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I was recently asked to do a presentation for a large network of HR professionals, trainers, and consultants. The topic was "Burnout and the Great Resignation: What You Should Know."
Since this is such a hot topic, I recorded the session so that you can view it as well.
Click the Register button below to get access to the next available session, or an instant replay.
If you want to learn more before registering, read on.
Burnout and the Great Resignation
2021 was unprecedented in the number of individuals walking away from their jobs.
We called it "The Great Resignation."
This term was first coined by Dr. Anthony Klotz, a professor at Texas A&M in his article, "The Covid vaccine means a return to work. And a wave of resignations."
What he predicted in the spring arrived over the summer.
In August 2021, the U.S. Department of Labor reported that a record-breaking 4.3 million U.S. workers voluntarily quit their jobs. That translated to a quit rate of 2.9%, the highest ever recorded.
Can I just say...YIKES. Those are some big numbers.
Lance Lambert of Fortune magazine can help put the numbers into perspective for us. He pointed out that, with those quit rates, a group of workers equal to the combined populations of North and South Dakota, Alaska, Wyoming, Vermont, and the District of Columbia, all quit their jobs – not just one month, but every month for at least 3 months of 2021.
According to a Fortune Analytics survey, nearly 3 out of every 4 (73%) of CEOs think that a labor/skills shortage will be the #1 external factor to disrupt business over the next year.
And that labor shortage is expected to linger. Goldman Sachs is predicting a 3.5% unemployment rate by the end of 2022.
Now, here's the burning question: why did the employees quit?
According to a Limeade survey, 40% quit because they felt burned out.
Just to be clear, the employees mentioned other reasons for leaving as well. Burnout was the top reason at 40%, but you see the others on the above graph:
- Organizational changes was 2nd at 34%.
- It was followed by inflexibility of workplace conditions,
- Feeling undervalued,
- Feeling discriminated against,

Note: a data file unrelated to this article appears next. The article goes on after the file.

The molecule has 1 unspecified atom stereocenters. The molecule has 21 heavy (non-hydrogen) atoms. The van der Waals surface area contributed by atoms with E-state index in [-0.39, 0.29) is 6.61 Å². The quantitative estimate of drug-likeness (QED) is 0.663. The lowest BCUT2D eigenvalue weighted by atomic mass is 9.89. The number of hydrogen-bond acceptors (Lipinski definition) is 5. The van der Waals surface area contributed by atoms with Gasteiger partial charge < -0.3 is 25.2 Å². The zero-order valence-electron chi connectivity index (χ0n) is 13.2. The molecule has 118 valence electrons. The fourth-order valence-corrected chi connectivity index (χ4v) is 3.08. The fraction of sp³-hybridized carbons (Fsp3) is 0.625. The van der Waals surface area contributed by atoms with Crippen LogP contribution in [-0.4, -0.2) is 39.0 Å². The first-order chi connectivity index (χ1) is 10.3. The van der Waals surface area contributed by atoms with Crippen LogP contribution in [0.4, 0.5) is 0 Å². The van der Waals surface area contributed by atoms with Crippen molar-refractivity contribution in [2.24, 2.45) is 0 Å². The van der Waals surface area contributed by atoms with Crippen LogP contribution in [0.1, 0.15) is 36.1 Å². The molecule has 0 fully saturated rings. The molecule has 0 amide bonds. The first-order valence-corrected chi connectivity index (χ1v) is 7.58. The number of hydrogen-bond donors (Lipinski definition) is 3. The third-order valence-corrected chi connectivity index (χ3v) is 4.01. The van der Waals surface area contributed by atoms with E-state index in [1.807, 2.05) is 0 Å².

- Lack of benefits, and
- Not getting enough support for their well-being.
(I would argue that these other factors can all raise our stress levels at work and therefore also provide fuel for burnout.)
Many left without having another job lined up. Those who did this were nearly 2X as likely to say that they left because their workplace was hurting their mental health.
From a neuroscience perspective, the events of the past couple of years seem to boil down to this:
The key factors here are stress and burnout. And so, if we learn to manage stress and burnout effectively, we may be able to change the outcome.
In a recent article for The Atlantic magazine, Derek Thompson reminded us that crises are often catalysts for widespread change. He cited some past examples:
- The Great Chicago fire of 1871 catalyzed the invention of modern skyscrapers.
- World War II not only catalyzed weapons and bombs; it also catalyzed the development of penicillin and flu vaccines.
But what changed during Covid-19?
“We may…look back to the pandemic as a crucial inflection point in something more fundamental: Americans’ attitudes toward work. Since early last year, many workers have had to reconsider the boundaries between boss and worker, family time and work time, home and office.”
The central question I wanted to explore in my recent training was, how can we reshape our work experience so that we avoid burnout and slow down or stop the great resignation?
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